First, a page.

While the United States is now back at early 1990s levels of CO2 emissions, thanks to a switch to natural gas in the energy sector and a moribund economy, that doesn't apply to Asia. The middle class in China alone has a population that exceeds the entire USA and they all want, and are getting, cars and air conditioners and a better life and the emissions to go along with it.  Globally, greenhouse gas emissions have continued to rise but warming, the telltale sign of climate change, has not.

Since 2000, global warming has tapered off and virtually no one in the climate science community predicted that could happen.

Lots of people outside the climate science - but in the numerical modeling community - predicted it just might. Because numerical models are a bitch and trying to account for all of the knobs that go into feedbacks in a climate model is extra bitchy. Because nature is, and always has been, a bitch. She is not linear and she is not predictable. People who know how to build numerical models know that.  People who insist their p-values are accurate - and they are - while running the wrong model are not going to be right just because they do a Bayesian analysis over and over.

The IPCC, to their credit, has never predicted temperature rises would be linear.  They leave it to ThinkProgress and Mother Jones and Grist to make stuff up. Instead, the IPCC recognizes that short-term trends can actually mask the long-term effects of climate change. So while the usual suspects spent 2012 insisting the Great Plains drought and superstorm Sandy were 'aggravated' by climate change (when they weren't outright insisting they were caused by it) the reality is they were just natural events.  You know, nature.

So we have a breather but let's not be like a cigarette smoker who goes up to 3 packs a day because they didn't get cancer this year - we can't get all crazy and convert all of our nuclear submarines back to coal because this isn't over - with climate, it is really hard to know other than if you bend something long enough, it is likely to break. Yes, activists got too crazy and declared the science settled in 2001 but, as Jeff Masters, director of meteorology at the Weather Underground, had to concede in early 2011, "Have we learned a great deal since the IPCC 2001 report? I would say yes, we have. Climate science, like any other field, is a constantly evolving field and we are always learning" deniers can't declare the issue settled and that global warming is not going to happen, it could come roaring back even worse than expected. What we do know is that heat-trapping water vapor models were overly pessimistic - or there are natural variations no one anticipated, in a 'we don't know what we don't know' sense. That's science, folks.

We also shouldn't get too zany and waste another $72 billion on corporate welfare for alternative energy companies; as we have found with wind and solar, the promise of all those 'green jobs' disappears fast when the subsidy checks run out. It doesn't mean that pollution is not bad for us, it certainly is, but there is a basic research problem that needs to be solved before a technology investment should be made. The number of instances where progressive government has created an industry and the private sector took over without subsidies are still sitting at zero.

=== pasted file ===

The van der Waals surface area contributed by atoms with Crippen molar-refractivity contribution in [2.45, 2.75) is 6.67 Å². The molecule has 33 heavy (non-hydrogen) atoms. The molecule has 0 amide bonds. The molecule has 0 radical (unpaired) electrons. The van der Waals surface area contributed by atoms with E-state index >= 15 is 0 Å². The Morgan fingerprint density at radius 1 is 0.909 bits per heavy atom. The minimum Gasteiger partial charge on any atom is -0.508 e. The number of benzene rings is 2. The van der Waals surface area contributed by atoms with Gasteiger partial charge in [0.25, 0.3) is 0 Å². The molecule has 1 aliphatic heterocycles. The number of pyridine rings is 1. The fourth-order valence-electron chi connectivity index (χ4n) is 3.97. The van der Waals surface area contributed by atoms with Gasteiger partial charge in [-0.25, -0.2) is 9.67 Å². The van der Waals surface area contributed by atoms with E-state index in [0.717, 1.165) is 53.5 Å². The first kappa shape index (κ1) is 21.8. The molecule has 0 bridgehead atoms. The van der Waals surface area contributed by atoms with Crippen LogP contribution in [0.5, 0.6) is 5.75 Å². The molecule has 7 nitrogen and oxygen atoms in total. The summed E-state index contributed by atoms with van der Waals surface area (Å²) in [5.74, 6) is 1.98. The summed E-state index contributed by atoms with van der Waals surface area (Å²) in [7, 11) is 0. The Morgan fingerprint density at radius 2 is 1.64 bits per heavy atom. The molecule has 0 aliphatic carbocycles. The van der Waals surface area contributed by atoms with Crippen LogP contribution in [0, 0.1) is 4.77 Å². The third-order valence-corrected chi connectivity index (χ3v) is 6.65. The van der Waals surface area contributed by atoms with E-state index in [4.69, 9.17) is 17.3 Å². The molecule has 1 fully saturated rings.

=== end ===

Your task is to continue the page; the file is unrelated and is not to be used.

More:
Basically, we caught a break because there is no basic research solution coming any time soon. Solutions are likely to come from the private sector, not government-controlled science, but they're being vilified, so the recent standard tactics of 'subsidize an industry so the corporations we hate will take it over and save us all' has been somewhat dopey. Exxon or BP or whoever activists hate the most due to media reports this week are not the enemy, nor are they in some vast conspiracy against the environment, they just know science in a way no one at Greenpeace or Sierra Club or Union of Concerned Scientists does.

Ed Hawkins of University of Reading told Graham Lloyd of The Australian that surface temperatures since 2005  are at the low end of the projections of 20 climate models and they will soon be below projections. Well, journalists are out to shake people up so the implication in that is 'maybe models were exaggerated' but it's like saying 'acid rain is down now, so it was never a problem' or 'the world did not collapse due to Y2K so it was never a problem' - of course it was a problem, and it was fixed and that should be a win. Part of the reason why that isn't stressed more is because activists like UCS and Greenpeace make money scaring people about science, not talking about what has gone right. It is the same in all political organizations - Republican advertising during the fall 2012 election focused on how high our taxes would be and how government would take all our guns, not how great Gov. Romney would be as president. The George Bush who talked about "a shining city set on a hill" lost to a guy who scared people on the economy. 

A decade ago political pundits, especially in science media, framed it as simple - you either accept global warming or you are anti-science. It was never so simple. Conservatives, reviled by the progressive super-majority in media anyway, accepted climate change but were not buying global warming, and they may have been onto something. It wasn't a good term, scientifically, and insistence that it was became the realm of fanatics, not scientists.